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Saturday 28 January 2023 Dublin: 6°C
Sam Boal/Rolling News
# Fine Gael
Fine Gael has overtaken Fianna Fáil for first time since general election
30% of people supported Fine Gael, while Fianna Fáil came in at 27%.

FINE GAEL HAS overtaken Fianna Fáil for the first time since the general election last year, according to the latest Irish Times/Ipsos MRBI opinion poll.

When people were asked who they would vote for in a general election, 30% of people supported Fine Gael (up two points compared to the last poll in February), while Fianna Fáil came in at 27% (down two points).

Labour received 5% of support, while Sinn Féin received 20% and Independents/Others came in at 18%. Undecided voters were excluded from the above.

The poll findings offer a boost to Fine Gael as the party prepare to elect its new leader. Outgoing Taoiseach Enda Kenny’s personal rating has seen a surge since he announced his departure.

Kenny’s personal satisfaction rating has increased from 31% to 43%, the highest rating he has achieved in almost six years.

The Government’s rating also improved, with 37% of voters saying they are satisfied with it. 55% per cent said they are dissatisfied.

The poll also shows a rating increase for Fianna Fáil leader Micheál Martin, up by two points to 39%. Sinn Féin leader Gerry Adams also received a two point increase, up to 31%.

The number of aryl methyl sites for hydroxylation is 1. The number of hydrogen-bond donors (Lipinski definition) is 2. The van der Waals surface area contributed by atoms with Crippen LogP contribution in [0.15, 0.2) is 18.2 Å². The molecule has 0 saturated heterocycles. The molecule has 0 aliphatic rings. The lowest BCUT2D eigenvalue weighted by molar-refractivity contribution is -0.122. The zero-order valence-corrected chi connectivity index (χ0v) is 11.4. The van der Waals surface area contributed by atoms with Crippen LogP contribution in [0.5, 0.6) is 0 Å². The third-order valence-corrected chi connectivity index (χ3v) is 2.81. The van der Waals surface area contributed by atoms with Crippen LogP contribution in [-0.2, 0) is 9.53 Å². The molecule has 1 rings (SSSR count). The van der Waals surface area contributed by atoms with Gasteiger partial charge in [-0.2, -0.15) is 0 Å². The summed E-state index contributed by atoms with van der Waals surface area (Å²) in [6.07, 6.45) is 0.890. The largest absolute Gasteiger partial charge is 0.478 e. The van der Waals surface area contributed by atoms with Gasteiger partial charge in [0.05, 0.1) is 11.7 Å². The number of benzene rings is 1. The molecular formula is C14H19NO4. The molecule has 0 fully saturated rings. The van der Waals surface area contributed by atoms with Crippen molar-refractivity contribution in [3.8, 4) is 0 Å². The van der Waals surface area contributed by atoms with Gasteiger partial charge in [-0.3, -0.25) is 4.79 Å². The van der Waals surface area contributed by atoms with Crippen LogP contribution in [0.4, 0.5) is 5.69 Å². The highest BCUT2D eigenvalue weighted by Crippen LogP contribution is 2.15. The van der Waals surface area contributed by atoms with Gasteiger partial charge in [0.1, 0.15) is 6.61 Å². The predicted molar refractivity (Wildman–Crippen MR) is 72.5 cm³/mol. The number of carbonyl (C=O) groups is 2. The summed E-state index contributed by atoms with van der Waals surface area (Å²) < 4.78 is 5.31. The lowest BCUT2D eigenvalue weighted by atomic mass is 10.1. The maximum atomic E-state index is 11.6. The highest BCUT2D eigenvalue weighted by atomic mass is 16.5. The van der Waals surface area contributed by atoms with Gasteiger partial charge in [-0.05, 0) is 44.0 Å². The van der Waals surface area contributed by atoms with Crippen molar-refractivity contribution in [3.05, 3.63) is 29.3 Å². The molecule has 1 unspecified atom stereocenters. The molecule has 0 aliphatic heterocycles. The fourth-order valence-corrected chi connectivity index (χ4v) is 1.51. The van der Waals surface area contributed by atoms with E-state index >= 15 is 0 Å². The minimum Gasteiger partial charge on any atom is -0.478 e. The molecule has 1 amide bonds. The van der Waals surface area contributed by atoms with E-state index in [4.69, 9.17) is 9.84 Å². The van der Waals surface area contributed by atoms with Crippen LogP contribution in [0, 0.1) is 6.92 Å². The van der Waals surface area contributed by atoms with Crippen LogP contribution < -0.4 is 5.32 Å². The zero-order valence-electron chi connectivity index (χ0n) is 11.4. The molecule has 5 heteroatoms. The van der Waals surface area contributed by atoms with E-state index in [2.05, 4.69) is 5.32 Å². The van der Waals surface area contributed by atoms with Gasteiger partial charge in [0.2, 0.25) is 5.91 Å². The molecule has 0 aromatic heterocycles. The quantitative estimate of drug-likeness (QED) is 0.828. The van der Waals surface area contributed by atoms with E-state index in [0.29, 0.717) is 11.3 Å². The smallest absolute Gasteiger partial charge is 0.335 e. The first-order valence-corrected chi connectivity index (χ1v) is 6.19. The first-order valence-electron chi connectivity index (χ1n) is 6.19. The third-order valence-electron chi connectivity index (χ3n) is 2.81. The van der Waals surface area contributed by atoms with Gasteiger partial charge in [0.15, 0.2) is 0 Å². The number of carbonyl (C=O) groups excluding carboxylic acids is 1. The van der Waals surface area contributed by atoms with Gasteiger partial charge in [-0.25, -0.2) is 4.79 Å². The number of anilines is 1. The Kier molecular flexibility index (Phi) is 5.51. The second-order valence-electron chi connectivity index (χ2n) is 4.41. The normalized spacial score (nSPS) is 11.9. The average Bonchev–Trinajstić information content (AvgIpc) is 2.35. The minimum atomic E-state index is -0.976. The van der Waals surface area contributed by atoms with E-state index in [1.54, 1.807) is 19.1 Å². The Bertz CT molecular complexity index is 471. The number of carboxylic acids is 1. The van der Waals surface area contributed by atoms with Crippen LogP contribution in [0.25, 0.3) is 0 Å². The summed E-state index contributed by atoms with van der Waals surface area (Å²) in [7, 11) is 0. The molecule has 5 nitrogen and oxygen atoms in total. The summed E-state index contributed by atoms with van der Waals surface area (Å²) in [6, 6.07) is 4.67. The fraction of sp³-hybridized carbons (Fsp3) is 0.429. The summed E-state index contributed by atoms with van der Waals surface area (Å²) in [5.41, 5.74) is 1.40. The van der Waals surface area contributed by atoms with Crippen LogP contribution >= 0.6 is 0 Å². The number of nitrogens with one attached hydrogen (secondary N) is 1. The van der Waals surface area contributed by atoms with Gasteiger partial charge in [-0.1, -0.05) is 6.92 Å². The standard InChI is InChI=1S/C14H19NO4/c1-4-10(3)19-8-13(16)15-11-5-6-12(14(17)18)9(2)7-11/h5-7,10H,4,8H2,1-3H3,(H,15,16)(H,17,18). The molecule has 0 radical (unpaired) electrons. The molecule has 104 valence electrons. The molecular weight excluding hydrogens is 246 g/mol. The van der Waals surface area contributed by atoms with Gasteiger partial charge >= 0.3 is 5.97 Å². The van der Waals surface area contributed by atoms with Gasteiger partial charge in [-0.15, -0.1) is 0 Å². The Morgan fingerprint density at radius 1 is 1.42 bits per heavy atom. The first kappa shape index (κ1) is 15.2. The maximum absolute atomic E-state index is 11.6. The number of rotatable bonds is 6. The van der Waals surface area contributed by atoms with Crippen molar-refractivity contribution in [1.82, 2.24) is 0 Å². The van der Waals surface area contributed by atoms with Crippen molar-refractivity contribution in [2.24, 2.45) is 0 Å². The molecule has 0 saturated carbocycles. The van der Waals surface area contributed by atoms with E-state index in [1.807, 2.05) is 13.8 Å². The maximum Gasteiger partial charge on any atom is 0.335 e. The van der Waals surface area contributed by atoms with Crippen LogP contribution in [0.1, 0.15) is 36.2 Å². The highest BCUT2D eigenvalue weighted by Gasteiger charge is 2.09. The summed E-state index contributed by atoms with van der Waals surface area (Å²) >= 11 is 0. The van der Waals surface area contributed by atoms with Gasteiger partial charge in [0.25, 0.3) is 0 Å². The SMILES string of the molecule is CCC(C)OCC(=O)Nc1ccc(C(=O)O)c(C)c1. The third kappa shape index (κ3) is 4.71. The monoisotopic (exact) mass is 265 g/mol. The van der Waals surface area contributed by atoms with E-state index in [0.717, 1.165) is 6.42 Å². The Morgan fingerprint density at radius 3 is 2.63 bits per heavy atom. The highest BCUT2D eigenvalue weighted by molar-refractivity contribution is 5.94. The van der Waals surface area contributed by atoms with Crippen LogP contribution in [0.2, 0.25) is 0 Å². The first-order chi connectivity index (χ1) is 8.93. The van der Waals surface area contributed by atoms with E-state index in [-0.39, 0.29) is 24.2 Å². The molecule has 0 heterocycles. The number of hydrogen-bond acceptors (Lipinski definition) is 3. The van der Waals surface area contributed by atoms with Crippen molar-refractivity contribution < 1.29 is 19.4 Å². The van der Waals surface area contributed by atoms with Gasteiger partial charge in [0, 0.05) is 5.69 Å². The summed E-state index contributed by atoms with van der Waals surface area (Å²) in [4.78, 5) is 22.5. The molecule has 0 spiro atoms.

Meanwhile, the opinion poll showed that Simon Coveney has taken the lead on Leo Varadkar in the race for the party leadership among Fine Gael voters and voters in the general public.

48% of Fine Gael voters chose Coveney when asked their preferred choice for leader of the party, while 44% chose Varadkar. 8% of voters were undecided. The sample of solely Fine Gael voters is smaller than that of the national sample, leading to a larger margin of error.

A total of 42% of all voters said they would prefer to see Coveney as leader of Fine Gael, with 37% opting for Varadkar. One in five voters (21%) said they didn’t know.

Varadkar takes the lead in Dublin with 44% support, in Leinster and among wealthier voters.

Meanwhile, Coveney is the preferred candidate among less well-off voters, older voters, farmers and voters outside Leinster, where 56% would vote for him.

When asked a round of questions about the candidates’ strengths, voters prefer Coveney on trust, believing he is “more in touch with ordinary people”.

Varadkar is favoured to “deliver real change”.

The result comes as the pair prepare to head into their second day of hustings debates, which began last night in Dublin.

Three more hustings will take place over the weekend in Carlow, Ballinasloe and Cork.

The poll was conducted on Tuesday and Wednesday this week, using a sample of 1,200 voters aged 18 and over.

Read: ‘We’re privileged to be electing the next party leader and the next Taoiseach’

More: Simon Coveney on the search for 6 TDs to swap sides in secret ballot